When you’re bursting with words and sounds and shapes and rhythms.
They’ll remember your name. Whatever it wasn’t. Whatever it was.

Then came the morning

It’s too early for record-of-the-year proclomations but what the hell.

I spent the best part of a year writing about 42 records and concluded nothing more dramatic than the fact that savouring and appreciating moments was kind of important. A realisation that, for me, music has quite often been a short cut to that: a life hack to suspend thought, banish anxiety, and mainline emotion. It seemed like a hard won lesson, worked out over 40 odd thousand words, and one that I’m guessing wiser folk than me have had sussed for some time. A hard won lesson but one that bears refreshing.

Saw The Lone Bellow at the 100 Club last night. I love the album they put out this year – also called “Then Came The Morning” – and also love their self-titled debut. They’re both exceptionally well crafted slices of whatever we’re calling folk-country-Americana these days: you know, music involving lots of variously numbered stringed instruments. Music that, in the past few years, has moved from being a niche concern to something of a serious mainstream proposition as a genre. So much so that, inevitably, there’s a fair amount of by-the-numbers records being released – country even seems to have spawned its own Dallas-esque TV soap in “Nashville”.

The Lone Bellow make their way through the audience at the 100 Club – got to love those venues where the only route to the stage is through your crowd – and launch straight into “Then Came The Morning”. It is obvious within the first four bars that it is going to be a special night and that they are a special band. You can’t fake heart or soul or guts and from first note to last the band are, for want of a better word, real. There’s no artifice. Whether they’re ripping the place up through “Heaven Don’t Call Me Home” or breaking everyone’s heart on “Marietta” or inspiring a hushed audience singalong at the close of “You Never Need Nobody” all of it is anchored in something true.

They’ve got technical chops to die for. I was literally laughing at how absurdly good a singer Zach Williams was last night. First song, utterly slayed it. And then the three part harmonies kicked in and progressively his bandmates, Brian Elmquist and Kanene Pipkin, get their chance to lead a song and laughter dissolves to mild hysteria as it transpires that all three of them are equally good. Individually sensational and together stunning. But it’s not the technical prowess that elevates them beyond the mass of acoustic country-tinged bands working now: it’s the heart and the energy and the passion. Something ineffable.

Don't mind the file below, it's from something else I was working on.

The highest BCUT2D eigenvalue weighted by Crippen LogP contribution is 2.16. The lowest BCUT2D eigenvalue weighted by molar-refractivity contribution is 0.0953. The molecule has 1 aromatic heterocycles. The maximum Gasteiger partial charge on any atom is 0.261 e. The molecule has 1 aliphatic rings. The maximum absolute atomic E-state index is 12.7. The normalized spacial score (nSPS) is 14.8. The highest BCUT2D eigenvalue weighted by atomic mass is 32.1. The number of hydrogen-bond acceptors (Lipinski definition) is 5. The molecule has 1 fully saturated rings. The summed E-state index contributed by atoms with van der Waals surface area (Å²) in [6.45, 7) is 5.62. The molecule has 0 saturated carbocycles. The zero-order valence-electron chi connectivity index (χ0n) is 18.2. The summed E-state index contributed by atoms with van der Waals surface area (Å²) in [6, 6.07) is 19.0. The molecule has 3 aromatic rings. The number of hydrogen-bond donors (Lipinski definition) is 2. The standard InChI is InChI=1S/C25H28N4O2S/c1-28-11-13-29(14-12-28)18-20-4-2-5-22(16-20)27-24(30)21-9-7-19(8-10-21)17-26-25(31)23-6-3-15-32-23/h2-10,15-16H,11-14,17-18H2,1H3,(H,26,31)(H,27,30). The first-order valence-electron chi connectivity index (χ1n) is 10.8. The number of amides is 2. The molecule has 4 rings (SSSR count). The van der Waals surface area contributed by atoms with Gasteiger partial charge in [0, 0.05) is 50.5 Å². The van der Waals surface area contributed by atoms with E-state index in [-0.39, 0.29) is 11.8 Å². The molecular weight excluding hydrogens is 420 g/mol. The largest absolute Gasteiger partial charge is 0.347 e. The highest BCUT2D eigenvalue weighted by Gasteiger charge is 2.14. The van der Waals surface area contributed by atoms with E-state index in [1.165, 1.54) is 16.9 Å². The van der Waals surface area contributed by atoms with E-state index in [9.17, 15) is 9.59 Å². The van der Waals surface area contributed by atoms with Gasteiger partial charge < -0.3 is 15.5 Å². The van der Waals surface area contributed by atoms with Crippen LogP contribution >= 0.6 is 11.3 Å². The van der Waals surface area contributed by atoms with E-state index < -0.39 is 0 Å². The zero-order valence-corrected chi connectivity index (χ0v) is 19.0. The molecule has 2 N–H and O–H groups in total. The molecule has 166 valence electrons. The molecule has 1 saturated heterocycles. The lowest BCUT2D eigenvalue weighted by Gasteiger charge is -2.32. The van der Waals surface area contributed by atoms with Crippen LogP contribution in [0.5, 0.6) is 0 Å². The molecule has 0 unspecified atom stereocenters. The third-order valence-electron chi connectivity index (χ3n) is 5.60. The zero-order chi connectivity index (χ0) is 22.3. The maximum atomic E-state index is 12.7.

It is, I guess, slightly hackneyed to talk about music in spiritual terms but on the other hand perhaps there’s good reason why the two often slot together. Spiritual in the broadest sense. In the horizon expanding, inspiring, uplifting, purging, foot stomping, chest beating, heart stopping, life affirming sense. On those terms something spiritual happened in a famous, pokey little club on Oxford Street last night. In very simple terms it was a moment that made me glad to be alive.

Brilliant, brilliant band. Go see them if you can. Buy the records if you can’t. And shortcut yourself to some of those moments worth savouring. That’s all there is.

Day After Tomorrow

It’s end of year round up time which has tempted me out of writing-about-music-semi-retirement. In no particular order my three favourite records of 2014 (without checking whether they actually came out in 2014) are: The Delines “Colfax”, The War On Drugs “Lost In The Dream”, and Emily Barker & The Red Clay Halo with “Dear River”. I am obviously getting older as they all have more of a late night sit at home with a glass of wine vibe about them than throwing frantic shapes on the dance floor feel.  The spirit remains willing but the flesh is a little weak and all that.

The Delines record is a Willy Vlautin (of Richmond Fontaine fame) project with Amy Boone singing and it’s a brilliant set of bruised, weary sketches. Vlautin’s usual sharp words and eye for character detail richly conveyed through Boone’s aching, resigned vocals. It’s a pretty determinedly melancholy album but beautiful at the same time. I’ve been scratching around for the right word that sums up its mood and the closest I can get is a Portuguese term with no direct equivalent in English: saudade. A deep, nostalgic melancholic longing. It’s not quite that but that’s pretty close (and a fine word). Wonderful record anyway.